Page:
Already, PTI activists are spouting venom against the Supreme Court judges who passed the crucial judgment. The so-called establishment has also been their target, this time for its avowed neutrality. But everything that they do or say is ephemeral, depending on the moment’s whims of their leader. That is how the PTI is now becoming more of a cult than a political party that soberly reflects on a developing situation and defines its strategy to deal with it.

In that sense, the PTI may be a better expression of what Pakistani society has become than other mainstream parties. Not for nothing was Imran Khan designated as Taliban Khan, without losing the support of his Westernized and socially liberated followers. In fact, we are now finding evidence that the extremism and intolerance that we thought had infected the orthodox sections of our society has also seeped into some sectors of our urban elite.

One measure of what our society has become is the behaviour of the mob that easily lapses into violence. Last week, we observed the fifth anniversary of the lynching of Mashal Khan which had happened on the campus of a university, with the involvement of post-graduate students. Whether it is by design or not, Imran Khan’s party has excelled in using foul language against its adversaries.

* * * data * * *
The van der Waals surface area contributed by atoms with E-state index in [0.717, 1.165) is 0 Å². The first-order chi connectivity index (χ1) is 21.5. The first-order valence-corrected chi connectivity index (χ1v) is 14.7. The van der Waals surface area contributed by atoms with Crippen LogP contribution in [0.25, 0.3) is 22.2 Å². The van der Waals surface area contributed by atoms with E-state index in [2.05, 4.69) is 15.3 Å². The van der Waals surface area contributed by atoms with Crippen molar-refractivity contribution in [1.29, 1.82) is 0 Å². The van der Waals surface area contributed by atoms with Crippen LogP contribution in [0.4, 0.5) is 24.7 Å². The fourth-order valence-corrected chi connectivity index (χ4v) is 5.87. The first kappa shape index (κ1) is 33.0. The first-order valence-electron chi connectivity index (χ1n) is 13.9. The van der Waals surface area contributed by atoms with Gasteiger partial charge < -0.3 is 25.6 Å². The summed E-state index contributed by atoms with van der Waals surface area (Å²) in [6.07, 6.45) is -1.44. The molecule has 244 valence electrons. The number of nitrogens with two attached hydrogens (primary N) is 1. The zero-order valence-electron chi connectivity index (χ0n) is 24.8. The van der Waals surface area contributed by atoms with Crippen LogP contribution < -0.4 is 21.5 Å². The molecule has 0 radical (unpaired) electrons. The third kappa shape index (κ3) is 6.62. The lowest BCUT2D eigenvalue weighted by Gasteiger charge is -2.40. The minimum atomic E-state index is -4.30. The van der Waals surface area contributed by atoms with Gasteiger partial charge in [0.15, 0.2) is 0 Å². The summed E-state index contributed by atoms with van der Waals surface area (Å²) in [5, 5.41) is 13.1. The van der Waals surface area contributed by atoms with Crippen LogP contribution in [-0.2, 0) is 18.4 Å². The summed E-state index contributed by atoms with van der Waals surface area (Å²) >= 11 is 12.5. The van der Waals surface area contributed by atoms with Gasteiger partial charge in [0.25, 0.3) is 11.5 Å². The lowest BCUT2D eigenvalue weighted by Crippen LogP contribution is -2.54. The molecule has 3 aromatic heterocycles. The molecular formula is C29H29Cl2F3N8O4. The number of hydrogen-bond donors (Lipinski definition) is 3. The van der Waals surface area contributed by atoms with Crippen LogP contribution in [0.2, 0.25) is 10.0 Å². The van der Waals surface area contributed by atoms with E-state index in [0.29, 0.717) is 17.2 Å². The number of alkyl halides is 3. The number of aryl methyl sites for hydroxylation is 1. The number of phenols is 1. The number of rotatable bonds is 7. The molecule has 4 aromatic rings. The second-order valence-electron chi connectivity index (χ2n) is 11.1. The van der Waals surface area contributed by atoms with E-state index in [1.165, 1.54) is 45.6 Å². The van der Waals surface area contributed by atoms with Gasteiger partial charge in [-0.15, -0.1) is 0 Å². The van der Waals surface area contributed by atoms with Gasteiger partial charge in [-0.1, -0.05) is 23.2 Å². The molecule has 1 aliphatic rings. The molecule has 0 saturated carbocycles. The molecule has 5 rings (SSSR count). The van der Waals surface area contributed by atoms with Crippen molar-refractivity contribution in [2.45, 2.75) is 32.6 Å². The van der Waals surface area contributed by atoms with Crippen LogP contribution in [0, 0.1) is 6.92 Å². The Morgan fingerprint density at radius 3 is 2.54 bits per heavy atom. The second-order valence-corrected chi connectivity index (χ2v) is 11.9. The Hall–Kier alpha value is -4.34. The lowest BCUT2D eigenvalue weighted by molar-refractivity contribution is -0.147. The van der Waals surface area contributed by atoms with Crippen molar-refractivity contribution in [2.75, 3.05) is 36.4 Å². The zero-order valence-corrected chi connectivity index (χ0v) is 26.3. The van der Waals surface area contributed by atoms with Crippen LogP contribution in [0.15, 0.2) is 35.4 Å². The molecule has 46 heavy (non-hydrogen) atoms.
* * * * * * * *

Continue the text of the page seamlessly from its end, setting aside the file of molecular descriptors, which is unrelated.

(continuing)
There is a manifest lack of civility in the PTI’s political activities and pronouncements. This is how the seeds of fascism are being planted in Pakistan’s body politic. This point was highlighted in a graphic manner during the Supreme Court hearing earlier this month. Lawyer Salahuddin Ahmed had drawn a historical parallel to the PTI’s refusal to count the votes in the National Assembly: Germany, 1933.

Sadly, the political alliance now in power will not be able to creatively resolve this crisis of democracy by setting the country on the path of social harmony, peace, tolerance and meaningful human development. It is bound to be overwhelmed by its immediate task of putting its economic house in order. The challenges are daunting and the freedom to operate is restricted.